A Backlink Audit Guide
After spending the two days working on a backlink audit, I thought it pertinent (and top of mind!) to share some of my findings from this process. For those of who don’t know, a backlink audit involves a manual evaluation of all the links and domains pointing back to a target domain for the purpose of removing those that could be seen as harmful to the sites authority and standings in the organic search results.
After last year’s (or almost last years) big Penguin algorithm update from Google, backlink audits became the new black. Because Google was making a strong push against as many unsavory link building techniques as they could flag, websites were getting dinged left and right. Whether you knew of a penalty from receiving an email in Google Webmaster Tools or were left to guess that you had been dinged by impacted rankings or organic search traffic, a backlink clean-up was pretty much the most legitimate way to address it.
Also important to note, in a rare moment of altruism, Google launched their disavow tool back in October 2012. This tool allows a site admin to submit all the backlinks they would like to not pass value towards their site, and have Google simply block them. The reason this is so important to backlink audits is that a typical response rate when manually reaching out to webmasters for link removal is approximately 5%. As you can imagine, that’s a lot of work with not much return. Google does, however, request that the manual process take place before use of the disavow tool (I’m still not sure how they would verify that), so there is still a lot of work and time involved. This tool will ideally allow for a bigger return on investment in the end.
Now that you have a little of the back story, what follows is a backlink auditing guide for any that might be embarking on this rather tedious project.
You’ll obviously need to start with solid list of backlinks, what URLs they come from, anchor text, target URL, and hopefully some good scoring data. Majestic SEO is our weapon of choice, but opensiteexplorer.org is pretty good too.
If the tool does not provide the root domain of the backlink source in it’s own column, create one. Sorting by root domain may shave off hours of work by preventing duplication of efforts. Remove the www. from the root domain column as in many cases both variations will be included for the same site, so removing it allows for fast grouping.
Make sure to give enough time for the project. A good rate to shoot for is about 35 domains reviewed per hour. If you don’t have enough time to get through them all, here are a couple starting places:
- If the site was penalized for particular keywords, start with anchor text containing any variations of those words.
- If specific pages were penalized, start with backlinks pointing to those pages.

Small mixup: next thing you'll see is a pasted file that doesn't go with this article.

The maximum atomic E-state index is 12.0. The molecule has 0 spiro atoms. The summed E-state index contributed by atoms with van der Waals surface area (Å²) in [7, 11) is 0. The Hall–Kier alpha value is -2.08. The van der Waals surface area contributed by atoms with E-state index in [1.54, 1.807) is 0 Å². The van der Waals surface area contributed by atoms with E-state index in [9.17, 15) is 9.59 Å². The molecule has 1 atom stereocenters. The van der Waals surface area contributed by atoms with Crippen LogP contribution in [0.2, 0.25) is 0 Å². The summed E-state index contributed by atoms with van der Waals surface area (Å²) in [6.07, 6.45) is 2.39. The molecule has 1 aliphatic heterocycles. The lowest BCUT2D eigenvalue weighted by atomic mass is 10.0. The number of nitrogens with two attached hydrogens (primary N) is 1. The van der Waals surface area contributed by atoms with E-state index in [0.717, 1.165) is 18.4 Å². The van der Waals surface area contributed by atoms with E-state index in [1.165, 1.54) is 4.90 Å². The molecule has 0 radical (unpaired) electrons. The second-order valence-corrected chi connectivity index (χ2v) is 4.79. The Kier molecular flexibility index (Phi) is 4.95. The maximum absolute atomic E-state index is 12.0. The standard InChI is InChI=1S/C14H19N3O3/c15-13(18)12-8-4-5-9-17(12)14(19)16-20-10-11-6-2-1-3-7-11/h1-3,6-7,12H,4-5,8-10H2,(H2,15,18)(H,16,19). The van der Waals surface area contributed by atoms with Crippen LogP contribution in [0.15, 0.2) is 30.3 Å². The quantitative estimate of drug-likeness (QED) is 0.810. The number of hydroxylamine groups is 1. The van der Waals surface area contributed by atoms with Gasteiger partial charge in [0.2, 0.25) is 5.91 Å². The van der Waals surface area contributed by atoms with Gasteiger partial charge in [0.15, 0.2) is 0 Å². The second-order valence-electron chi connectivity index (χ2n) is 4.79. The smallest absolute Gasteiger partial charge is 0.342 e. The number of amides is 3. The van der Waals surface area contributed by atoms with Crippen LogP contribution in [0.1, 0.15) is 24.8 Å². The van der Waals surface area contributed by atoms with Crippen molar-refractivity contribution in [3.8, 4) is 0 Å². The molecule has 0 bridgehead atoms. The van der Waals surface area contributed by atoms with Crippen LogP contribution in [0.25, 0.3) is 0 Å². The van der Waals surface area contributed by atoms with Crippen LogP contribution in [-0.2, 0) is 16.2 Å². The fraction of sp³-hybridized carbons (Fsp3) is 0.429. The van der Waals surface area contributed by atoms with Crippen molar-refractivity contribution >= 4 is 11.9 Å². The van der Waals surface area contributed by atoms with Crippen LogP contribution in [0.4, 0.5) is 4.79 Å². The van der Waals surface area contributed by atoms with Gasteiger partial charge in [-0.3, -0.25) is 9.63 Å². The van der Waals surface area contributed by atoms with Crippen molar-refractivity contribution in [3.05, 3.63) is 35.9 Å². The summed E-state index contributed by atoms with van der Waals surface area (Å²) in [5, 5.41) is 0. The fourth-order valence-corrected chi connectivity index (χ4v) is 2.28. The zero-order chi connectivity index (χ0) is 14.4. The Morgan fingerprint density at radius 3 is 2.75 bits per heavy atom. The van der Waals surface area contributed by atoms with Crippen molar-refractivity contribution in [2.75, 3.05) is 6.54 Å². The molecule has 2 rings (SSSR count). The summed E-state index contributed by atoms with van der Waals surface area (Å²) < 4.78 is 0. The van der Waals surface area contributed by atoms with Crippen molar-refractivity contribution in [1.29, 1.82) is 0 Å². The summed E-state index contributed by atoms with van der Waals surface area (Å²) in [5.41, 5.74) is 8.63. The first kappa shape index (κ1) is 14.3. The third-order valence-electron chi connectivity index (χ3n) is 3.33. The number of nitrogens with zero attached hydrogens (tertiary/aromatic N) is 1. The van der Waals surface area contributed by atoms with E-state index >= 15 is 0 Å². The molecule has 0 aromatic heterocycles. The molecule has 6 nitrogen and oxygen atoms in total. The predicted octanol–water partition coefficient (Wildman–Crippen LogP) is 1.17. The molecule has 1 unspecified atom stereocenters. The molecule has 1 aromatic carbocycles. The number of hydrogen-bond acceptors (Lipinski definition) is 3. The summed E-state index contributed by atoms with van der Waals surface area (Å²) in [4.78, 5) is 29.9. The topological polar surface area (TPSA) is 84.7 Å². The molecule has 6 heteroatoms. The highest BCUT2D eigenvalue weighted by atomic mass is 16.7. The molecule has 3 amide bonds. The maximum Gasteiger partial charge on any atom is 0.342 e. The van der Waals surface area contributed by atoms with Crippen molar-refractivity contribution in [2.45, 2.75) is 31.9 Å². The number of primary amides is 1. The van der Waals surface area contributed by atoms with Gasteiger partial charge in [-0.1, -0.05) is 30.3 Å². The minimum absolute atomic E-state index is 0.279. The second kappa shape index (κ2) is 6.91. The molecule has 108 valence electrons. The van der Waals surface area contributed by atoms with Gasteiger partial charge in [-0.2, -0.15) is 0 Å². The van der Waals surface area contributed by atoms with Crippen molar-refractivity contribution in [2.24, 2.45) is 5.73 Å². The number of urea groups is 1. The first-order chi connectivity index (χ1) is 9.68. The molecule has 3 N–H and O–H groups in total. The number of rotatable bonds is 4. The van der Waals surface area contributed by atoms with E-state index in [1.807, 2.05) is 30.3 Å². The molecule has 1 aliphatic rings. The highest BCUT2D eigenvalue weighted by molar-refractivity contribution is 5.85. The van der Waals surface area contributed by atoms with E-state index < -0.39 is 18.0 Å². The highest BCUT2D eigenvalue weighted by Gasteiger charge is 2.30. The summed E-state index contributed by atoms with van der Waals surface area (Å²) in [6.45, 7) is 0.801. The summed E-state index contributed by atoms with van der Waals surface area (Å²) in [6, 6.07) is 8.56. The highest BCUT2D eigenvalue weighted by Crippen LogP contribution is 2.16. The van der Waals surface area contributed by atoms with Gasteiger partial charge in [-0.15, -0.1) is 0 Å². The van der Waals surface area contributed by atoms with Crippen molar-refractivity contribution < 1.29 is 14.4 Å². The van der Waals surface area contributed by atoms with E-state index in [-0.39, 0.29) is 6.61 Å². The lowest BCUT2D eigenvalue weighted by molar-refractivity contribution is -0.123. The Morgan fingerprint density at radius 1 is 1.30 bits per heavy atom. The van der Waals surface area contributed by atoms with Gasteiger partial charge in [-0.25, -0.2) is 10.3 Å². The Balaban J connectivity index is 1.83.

- If neither of those apply, start with the lower authority sites. Depending on which tool your using to pull the backlinks, they may have their own scoring for this, such as MozRank from SEOMOZ or ACRank from MajesticSEO.
TYPES OF BACKLINKS
The following will go over the different types of backlinks and what to do with them:
Flag for removal
Errors: Any sites that produce an error when you try and open them won’t provide any value and therefore should be cleaned up. These should just be added to the disavow list
Poor Quality Sites/Blogs: Sites are determined to be bad quality if they have any of the following attributes, or a combination of these attributes:
- High ratio of ads to content
- Poor writing, sometimes written by non-English speaker or robot
- All content is scraped or copied from other sources
- Irrelevant to the content or to the backlink
- Low Page Rank score (this can be ok if the content is good and relevant)
- Link was obviously paid for, maybe a sidebar link out of place or surrounded by other irrelevant external links
- Link farms
Remove or keep, case by case basis
General Directories: General directories are sites that contain business listings and links with no specific theme (such as healthcare) and are not focused around a particular geographical area. For the most part, these directories are primarily for ad revenue or SEO value, and therefore they too were devalued by Google. Do not jump to removing all of these backlinks, but rather compare them to the rest of the backlink portfolio.
Article Directories: These are sites where anyone can upload articles and include anchor text optimized links back to whatever pages they want. Many SEO companies have used these over the years as they are easy ways to acquire links. They have never provided a ton of value, but after the last big change to the Google algorithm, these were one of the top types of links to get devalued. Like the general directories, it’s probably not that important that they all be removed, as long as no more time or money is spent on acquiring them.